Blog

To view blog posts prior to July 2010, click here.

The Memphis Business Group on Health (MBGH) is pleased to make this forum, including all web pages and web sites accessed from this page, available to Web Site users and others. However, the MBGH does not render legal or consultation services, and legal counsel must be consulted to determine any material’s applicability to any specific situation. MBGH cannot warrant or control the quality, accuracy, or validity of the information posted here. Comments posted on this blog are the sole responsibility of their writers. Use of such information is at the risk of the accessing user and the accessing user assumes all liabilities that may result from such use.


Sneak Peek of the New Members-Only Toolkit

Employers have a critical stake in communicating information to their employees about choosing good quality care, managing their lifestyle, and making wise use of health care resources. The Getting Smarter About Health Care Toolkit is designed to help employers like you communicate with employees about getting good quality health care, making better health care decisions, and being informed and engaged in their health and health care. This toolkit was developed to help you identify and use the best communication strategies to encourage your employees to better understand the importance of getting high quality health care and knowing how to get it. 

Below is an excerpt from one of the communications materials included in the Getting Smarter About Health Care Toolkit!

What is the “right amount” of care? Getting the “right amount” of health care means that you are getting as much care as you need, but no unnecessary care. Unnecessary care is care that you don’t really need. Here are some examples:

  • Having lab tests done when you need them is the “right amount” of care. Repeating the same lab tests when you see a different doctor – instead of just using the test results you already have – would be unnecessary care.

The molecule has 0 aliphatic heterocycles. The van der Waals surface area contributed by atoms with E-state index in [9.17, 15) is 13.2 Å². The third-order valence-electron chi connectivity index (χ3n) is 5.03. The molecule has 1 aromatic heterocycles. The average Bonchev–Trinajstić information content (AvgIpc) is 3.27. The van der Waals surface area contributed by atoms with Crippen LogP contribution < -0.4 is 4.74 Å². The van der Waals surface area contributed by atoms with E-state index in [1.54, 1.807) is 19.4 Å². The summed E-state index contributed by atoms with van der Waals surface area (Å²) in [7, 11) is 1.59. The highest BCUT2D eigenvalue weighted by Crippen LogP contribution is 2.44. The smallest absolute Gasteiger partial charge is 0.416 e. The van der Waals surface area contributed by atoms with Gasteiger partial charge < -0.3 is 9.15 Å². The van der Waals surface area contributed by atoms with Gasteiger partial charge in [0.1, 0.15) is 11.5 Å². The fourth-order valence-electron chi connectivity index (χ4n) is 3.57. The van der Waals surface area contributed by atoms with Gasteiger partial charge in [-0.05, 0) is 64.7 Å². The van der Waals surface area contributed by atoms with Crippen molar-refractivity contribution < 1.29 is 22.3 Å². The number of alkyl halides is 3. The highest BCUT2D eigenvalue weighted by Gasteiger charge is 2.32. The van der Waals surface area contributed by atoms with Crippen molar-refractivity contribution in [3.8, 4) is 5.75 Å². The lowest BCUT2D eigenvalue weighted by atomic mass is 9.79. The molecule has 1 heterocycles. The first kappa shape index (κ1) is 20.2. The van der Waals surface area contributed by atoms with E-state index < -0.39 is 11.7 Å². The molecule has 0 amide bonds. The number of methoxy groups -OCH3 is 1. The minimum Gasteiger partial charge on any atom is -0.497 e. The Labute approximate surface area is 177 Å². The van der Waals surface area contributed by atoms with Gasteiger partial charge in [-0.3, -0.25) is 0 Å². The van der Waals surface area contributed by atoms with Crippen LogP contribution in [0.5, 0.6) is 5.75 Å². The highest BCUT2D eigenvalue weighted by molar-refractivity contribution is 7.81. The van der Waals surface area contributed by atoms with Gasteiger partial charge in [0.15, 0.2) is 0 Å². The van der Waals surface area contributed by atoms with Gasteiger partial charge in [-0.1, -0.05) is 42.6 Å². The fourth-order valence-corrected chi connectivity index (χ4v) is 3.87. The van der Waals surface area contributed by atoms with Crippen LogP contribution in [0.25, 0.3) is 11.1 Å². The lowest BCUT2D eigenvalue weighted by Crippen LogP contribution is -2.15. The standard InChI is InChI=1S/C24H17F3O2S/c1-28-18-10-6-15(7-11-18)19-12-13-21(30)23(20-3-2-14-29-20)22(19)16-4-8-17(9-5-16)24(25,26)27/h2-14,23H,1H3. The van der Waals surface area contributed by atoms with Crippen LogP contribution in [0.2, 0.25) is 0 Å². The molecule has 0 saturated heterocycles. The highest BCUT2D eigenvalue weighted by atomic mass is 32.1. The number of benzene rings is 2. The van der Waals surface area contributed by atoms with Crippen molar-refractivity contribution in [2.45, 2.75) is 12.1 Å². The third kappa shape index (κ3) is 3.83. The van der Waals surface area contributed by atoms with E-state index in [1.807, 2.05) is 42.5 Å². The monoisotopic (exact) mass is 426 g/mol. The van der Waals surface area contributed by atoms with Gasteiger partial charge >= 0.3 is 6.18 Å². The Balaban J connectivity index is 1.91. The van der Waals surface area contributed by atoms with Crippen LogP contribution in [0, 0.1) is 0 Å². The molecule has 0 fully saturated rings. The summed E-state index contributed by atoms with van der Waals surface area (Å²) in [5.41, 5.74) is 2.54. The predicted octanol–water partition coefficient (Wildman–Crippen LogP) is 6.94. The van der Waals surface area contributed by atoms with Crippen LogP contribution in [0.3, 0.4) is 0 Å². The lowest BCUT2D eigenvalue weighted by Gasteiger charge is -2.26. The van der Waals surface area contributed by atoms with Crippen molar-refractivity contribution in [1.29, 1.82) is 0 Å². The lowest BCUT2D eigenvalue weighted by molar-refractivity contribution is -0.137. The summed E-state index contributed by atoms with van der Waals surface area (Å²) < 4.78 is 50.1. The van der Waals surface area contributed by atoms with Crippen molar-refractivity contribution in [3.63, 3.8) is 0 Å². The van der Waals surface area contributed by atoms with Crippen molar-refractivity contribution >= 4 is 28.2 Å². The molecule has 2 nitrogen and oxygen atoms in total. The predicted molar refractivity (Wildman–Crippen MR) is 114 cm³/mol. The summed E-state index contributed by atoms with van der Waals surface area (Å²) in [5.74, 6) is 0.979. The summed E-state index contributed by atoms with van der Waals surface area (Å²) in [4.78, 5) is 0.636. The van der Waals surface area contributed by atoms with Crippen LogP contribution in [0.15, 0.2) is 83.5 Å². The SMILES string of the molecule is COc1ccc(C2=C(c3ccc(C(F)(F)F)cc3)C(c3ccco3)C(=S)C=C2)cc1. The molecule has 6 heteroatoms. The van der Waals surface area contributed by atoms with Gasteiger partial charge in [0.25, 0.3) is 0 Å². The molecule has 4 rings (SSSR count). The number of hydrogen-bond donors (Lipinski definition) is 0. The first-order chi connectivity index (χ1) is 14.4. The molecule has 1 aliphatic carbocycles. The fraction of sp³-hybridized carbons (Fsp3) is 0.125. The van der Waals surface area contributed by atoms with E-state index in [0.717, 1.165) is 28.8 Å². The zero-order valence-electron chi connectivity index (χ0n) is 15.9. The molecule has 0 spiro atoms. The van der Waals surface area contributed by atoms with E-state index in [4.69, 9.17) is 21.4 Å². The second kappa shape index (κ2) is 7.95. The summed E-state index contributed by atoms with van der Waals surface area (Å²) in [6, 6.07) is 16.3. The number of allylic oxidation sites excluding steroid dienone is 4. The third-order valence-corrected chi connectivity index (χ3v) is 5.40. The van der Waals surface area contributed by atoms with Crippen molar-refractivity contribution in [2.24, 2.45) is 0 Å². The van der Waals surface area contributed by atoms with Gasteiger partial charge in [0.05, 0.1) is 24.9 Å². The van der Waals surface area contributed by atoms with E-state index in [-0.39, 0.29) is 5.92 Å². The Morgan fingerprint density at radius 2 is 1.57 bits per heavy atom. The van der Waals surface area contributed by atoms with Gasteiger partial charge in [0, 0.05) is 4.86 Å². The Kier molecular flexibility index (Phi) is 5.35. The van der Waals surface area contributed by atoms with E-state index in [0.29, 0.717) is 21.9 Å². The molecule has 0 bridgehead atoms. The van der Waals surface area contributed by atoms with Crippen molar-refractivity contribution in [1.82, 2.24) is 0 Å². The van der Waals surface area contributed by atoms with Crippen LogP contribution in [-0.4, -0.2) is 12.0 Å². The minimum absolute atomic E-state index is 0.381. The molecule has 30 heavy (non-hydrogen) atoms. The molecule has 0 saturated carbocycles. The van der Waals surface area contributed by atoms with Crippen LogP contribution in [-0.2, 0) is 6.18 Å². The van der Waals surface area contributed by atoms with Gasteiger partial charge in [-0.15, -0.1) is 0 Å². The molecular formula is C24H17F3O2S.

• Getting antibiotics for an infection that is helped by antibiotics is the “right amount” of care. Getting antibiotics for an infection that is not helped by antibiotics – such as the common cold – would be unnecessary care.
  • Staying on schedule with the preventive care and screening tests that are recommended for your age and health condition is the “right amount” of care. Having preventive care and screening tests more often than recommended would be unnecessary care.
Getting the right amount of care is part of good quality health care and wise use of resources. Getting the right amount of care – not too little and not too much – is best for your health. It also makes wise use of time and money spent on health care.
  • Getting as much care as you need is crucial for good health. If you can’t or don’t get as much care as you need, it can lead to more serious health conditions that are harder to treat successfully and may also cost more to treat. If you develop health problems because you didn’t get the care you needed, it’s not good for your health and it’s not a wise use of money spent on health care.  
  • Getting more care than you really need is not good for your health. Getting care you don’t need can take time away from other things you could be doing. It can be hard on you and your family, adding unnecessary stress to your life. Getting care you don’t need can even be harmful to your health. For example, studies show that some surgery that is done is not really necessary. Evidence from research on patient care shows that, for some conditions, treatments that are simpler and less risky than surgery actually work better. If you don’t need a certain type of treatment, why expose yourself to risks that might be part of that treatment?
  • Getting care you don’t need also adds to the cost. Whether the money comes out of your own pocket or is paid for by your health benefits, it is not a wise use of resources to spend money on care that isn’t needed. When employees are given care they don’t need, the cost can add up quickly for the company as a whole. This can lead to higher premiums, reductions in coverage, or higher out-of-pocket costs in the future. 

If you are a MBGH member interested in getting a copy of the Getting Smarter About Health Care Toolkit please contact Tara Hill at thill@memphisbusinessgroup.org. If you are a non-member please contact Cristie Travis at ctravis@memphisbusinessgroup.org for membership details!

Posted by Tara Hill at 9:00 AM

Comments

No Comments yet!

Leave A Comment

Please answer the simple math question below to submit the form.
1 + 2 =

Say Hello

Please feel free to drop us a line via the button below. We try to respond to every email we receive.

Stay Connected

Join the MBGH community and keep up to date with issues concerning Memphis healthcare.

Facebook Twitter LinkedIn Feed